‘We’re not talking about Bruno:’ The music from Encanto’s viral TikTok hit
Last week, the song “We Don’t Talk About Bruno” from Disney’s new sleeper hit Encanto outmoded FrozenThe smash hit “Let It Go” became the most successful Disney single since 1995. The song, a classic musical theater ensemble number, is a lively, layered salsa about a creepy uncle and his habit of telling misfortune. and sadness. prophecies.
Because it leans heavily on the context of the musical, “Bruno” bears little resemblance to more typical Disney headliners like “Can You Feel the Love Tonight” and “Colors of the Wind,” which were intentionally generic. in order to serve as marketable hits. for their movies. Rather, “Bruno” serves as a spokesperson for an adorably dysfunctional Colombian family and their darkest plot-related secrets.
But despite, or perhaps because of, its weirdness, “Bruno” topped them all, climbing even higher to land at No. 2 on the Billboard Hot 100 in its fourth week on the chart — making it the song Highest-Ranking Disney Since Aladdinin 1993, the hit “A Whole New World”.
So how did you this happen?
The simple answer probably isn’t as surprising as it would have been a few years ago: TikTok, the platform that has embraced and driven viral hits such as “The Box,” “Blinding Lights,” and what sea song, worked his magic on Encanto.
The platform fell hard for “We Don’t Talk About Bruno” in particular, although Lin-Manuel Miranda’s song score for the animated musical received plenty of love all around. “Surface Pressure,” arguably the film’s best song, sits at No. 10 on the Hot 100 as of January 25, making Encanto the first Disney film to produce multiple top 10 hits, while other songs from the film float lower in the chart. (Although “Bruno” is the film’s structural centerpiece, Disney chose a quieter ballad, “Dos Oruguitas,” as Encantofor the Oscar for best song.)
It’s not all that unusual for more nerdy, less pop Disney hits to become fan favorites. But the combination of “Bruno” being a complex ensemble number intended to convey plot rather than general themes, in addition to being a hit that aired primarily through TikTok rather than mainstream radio, thus spurring Encanto to become a hit. slow-burning sleeper for Disney, maybe needs a little explaining. So: Let’s talk about “Bruno”!
“Bruno” is a kind of modernized salsa. Salsa music – the broad description of a wide variety of predominantly Afro-Cuban musical styles – is built on rhythmic patterns that overlap to create the energetic beats of Latin songs. Each rhythmic pattern within these layers is distinct but equally important. This structure pairs extremely well with a common characteristic of musical theater in which each character has their own competing, even conflicting part within the same song. Miranda capitalizes on this affinity to great effect in “Bruno”, giving each character their own distinct perspective on Bruno. and their own individual rhythmic pattern to match. (They also get their own individualized choreography, based on Colombian folk dance and other Latin dances.) Musical theater influences on Miranda’s songwriting are evident here as throughout the film. But it’s the Latin stylistic influences that make the biggest impression.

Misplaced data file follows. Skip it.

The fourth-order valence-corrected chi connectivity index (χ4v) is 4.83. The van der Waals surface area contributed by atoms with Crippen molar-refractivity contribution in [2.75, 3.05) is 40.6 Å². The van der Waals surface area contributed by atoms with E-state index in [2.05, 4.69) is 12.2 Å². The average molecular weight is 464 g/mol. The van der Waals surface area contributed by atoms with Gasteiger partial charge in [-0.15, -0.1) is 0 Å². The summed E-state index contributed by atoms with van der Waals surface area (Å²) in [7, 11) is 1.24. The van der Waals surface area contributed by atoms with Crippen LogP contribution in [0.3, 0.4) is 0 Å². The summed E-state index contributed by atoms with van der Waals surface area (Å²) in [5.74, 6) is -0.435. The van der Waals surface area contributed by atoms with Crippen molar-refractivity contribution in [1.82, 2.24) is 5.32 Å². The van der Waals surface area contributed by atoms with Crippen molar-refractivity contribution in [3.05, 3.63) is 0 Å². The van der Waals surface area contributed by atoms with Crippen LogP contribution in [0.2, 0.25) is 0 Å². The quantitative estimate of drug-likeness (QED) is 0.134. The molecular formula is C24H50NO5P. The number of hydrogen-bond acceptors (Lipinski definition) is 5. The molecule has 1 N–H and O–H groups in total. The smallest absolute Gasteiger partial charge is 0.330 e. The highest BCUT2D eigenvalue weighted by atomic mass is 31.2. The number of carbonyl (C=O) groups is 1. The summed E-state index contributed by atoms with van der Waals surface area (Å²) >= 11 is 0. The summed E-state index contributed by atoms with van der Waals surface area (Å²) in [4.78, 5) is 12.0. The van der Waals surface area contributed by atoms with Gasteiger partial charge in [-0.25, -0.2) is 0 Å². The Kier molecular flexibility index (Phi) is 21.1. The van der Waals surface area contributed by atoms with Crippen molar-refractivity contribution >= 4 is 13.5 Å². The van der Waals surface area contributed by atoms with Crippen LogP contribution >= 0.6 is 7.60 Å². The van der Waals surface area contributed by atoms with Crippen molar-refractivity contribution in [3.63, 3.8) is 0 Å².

Sergio Ospina Romero is a musicologist at Indiana University’s Jacobs School of Music and affiliated with its Latin American Music Center. He agrees that the layered structure is the key to “Bruno’s” success. It’s “simple” but “ingenious”, he told me, “a repetitive harmonic progression in C minor but which serves as a vehicle for different verses, each presenting a melody, a rhythm, a timbre, a texture , a character and, above all, a distinct personality.
“On top of that,” he added, “the song’s story is simplified enough to take us to a thematic climax which is mirrored by the song’s musical climax: the moment when all the verses previous ones reappear together simultaneously, almost like in a mash-up.
This structure in turn inadvertently makes “Bruno” a perfect song for TikTok virality because it’s broken down into subsections by character, all of which are individually catchy. So it’s easy for TikTok audiences to choose a different entry point into ‘Bruno’ – many people start at the beginning, while others find the ‘7ft frame, rats in the back’ of Camillo! pours or the sneaky section on Dolores’ tiptoes to be the highlight. Some just get their ears plugged by the whole song.